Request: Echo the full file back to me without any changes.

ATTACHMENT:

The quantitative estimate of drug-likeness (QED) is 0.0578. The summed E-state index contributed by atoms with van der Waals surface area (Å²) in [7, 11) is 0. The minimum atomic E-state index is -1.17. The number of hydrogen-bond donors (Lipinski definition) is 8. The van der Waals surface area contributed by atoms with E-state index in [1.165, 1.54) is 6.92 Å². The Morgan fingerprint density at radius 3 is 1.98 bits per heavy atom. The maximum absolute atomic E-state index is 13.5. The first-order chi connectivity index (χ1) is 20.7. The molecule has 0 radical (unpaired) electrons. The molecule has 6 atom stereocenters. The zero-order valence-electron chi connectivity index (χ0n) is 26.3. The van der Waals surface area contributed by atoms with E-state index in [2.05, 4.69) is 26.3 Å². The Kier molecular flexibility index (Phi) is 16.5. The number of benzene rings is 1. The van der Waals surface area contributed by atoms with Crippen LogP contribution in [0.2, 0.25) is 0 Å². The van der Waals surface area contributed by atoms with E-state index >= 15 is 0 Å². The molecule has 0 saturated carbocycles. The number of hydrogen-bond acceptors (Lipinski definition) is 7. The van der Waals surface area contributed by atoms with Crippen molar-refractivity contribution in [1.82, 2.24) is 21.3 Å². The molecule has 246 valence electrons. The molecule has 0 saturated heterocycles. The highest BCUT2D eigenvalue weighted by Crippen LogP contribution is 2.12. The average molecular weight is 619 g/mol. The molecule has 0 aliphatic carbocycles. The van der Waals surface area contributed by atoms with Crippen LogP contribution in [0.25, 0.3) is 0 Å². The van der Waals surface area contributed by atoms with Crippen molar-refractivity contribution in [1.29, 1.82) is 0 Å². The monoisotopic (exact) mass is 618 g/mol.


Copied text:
The quantitative estimate of drug-likeness (QED) is 0.0578. The summed E-state index contributed by atoms with van der Waals surface area (Å²) in [7, 11) is 0. The minimum atomic E-state index is -1.17. The number of hydrogen-bond donors (Lipinski definition) is 8. The van der Waals surface area contributed by atoms with E-state index in [1.165, 1.54) is 6.92 Å². The Morgan fingerprint density at radius 3 is 1.98 bits per heavy atom. The maximum absolute atomic E-state index is 13.5. The first-order chi connectivity index (χ1) is 20.7. The molecule has 0 radical (unpaired) electrons. The molecule has 6 atom stereocenters. The zero-order valence-electron chi connectivity index (χ0n) is 26.3. The van der Waals surface area contributed by atoms with E-state index in [2.05, 4.69) is 26.3 Å². The Kier molecular flexibility index (Phi) is 16.5. The number of benzene rings is 1. The van der Waals surface area contributed by atoms with Crippen LogP contribution in [0.2, 0.25) is 0 Å². The van der Waals surface area contributed by atoms with E-state index >= 15 is 0 Å². The molecule has 0 saturated carbocycles. The number of hydrogen-bond acceptors (Lipinski definition) is 7. The van der Waals surface area contributed by atoms with Crippen molar-refractivity contribution in [1.82, 2.24) is 21.3 Å². The molecule has 246 valence electrons. The molecule has 0 saturated heterocycles. The highest BCUT2D eigenvalue weighted by Crippen LogP contribution is 2.12. The average molecular weight is 619 g/mol. The molecule has 0 aliphatic carbocycles. The van der Waals surface area contributed by atoms with Crippen LogP contribution in [0.25, 0.3) is 0 Å². The van der Waals surface area contributed by atoms with Crippen molar-refractivity contribution in [1.29, 1.82) is 0 Å². The monoisotopic (exact) mass is 618 g/mol.